J.R. Houghteling was a strong Chicago player around the turn of the 20th century. Here is his most famous game. White's play is feeble, but Houghteling concludes the game with a beautiful checkmate. Irving Chernev, in his classic The Thousand Best Short Games of Chess, noted that Bigelow called the final position "a rainbow of Bishops and Knights." Francis Wellmuth in The Golden Treasury of Chess wrote that it was "[o]ne of the most extraordinary mates ever given in actual play."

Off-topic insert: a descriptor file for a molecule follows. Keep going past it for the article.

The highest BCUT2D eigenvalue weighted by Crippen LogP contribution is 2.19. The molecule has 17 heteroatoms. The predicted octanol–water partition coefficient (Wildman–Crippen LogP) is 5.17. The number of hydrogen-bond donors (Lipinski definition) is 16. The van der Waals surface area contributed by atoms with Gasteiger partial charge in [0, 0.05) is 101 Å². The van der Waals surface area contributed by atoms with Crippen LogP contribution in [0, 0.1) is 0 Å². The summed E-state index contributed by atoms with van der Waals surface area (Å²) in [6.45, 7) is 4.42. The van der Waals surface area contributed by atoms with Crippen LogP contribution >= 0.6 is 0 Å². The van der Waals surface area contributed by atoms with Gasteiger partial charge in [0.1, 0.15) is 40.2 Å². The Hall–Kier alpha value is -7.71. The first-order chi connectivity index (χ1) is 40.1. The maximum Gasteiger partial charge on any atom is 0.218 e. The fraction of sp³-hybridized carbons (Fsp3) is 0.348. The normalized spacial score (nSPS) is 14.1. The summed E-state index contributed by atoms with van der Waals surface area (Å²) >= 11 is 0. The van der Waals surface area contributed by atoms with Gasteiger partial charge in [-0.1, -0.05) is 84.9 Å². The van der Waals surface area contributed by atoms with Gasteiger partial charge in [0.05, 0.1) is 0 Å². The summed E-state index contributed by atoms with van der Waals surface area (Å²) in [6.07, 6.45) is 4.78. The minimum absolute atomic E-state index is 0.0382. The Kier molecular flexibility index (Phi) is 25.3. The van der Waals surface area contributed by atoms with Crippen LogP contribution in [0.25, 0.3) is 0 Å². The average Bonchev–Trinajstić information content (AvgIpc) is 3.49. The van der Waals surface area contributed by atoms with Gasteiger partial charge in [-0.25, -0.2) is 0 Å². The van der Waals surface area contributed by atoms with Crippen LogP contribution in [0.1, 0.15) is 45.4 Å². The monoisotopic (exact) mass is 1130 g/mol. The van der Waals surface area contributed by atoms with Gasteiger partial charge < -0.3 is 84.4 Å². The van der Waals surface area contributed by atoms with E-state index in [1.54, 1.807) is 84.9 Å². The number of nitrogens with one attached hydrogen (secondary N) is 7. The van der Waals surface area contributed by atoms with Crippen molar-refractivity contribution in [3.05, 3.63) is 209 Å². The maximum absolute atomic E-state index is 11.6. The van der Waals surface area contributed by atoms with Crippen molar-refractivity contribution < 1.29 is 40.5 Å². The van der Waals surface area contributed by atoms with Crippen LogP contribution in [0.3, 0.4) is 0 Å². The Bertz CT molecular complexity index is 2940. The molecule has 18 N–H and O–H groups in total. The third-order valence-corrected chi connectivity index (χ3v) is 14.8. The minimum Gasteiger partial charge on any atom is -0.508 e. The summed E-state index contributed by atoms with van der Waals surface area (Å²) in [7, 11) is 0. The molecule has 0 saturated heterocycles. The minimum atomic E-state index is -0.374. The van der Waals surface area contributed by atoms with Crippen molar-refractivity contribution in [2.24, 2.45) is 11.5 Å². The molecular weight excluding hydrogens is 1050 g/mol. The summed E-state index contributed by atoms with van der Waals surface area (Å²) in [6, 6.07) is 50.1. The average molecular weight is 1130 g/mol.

The wonderful chess writer and novelist Tim Krabbé once questioned the game's veracity (scroll down to No. 355), but later acknowledged, "A communication by Frederick Rhine makes it clear that speculations of [Dodge-Houghteling] being a hoax, are unjustified." In the same post, he gave several later examples of similar mates.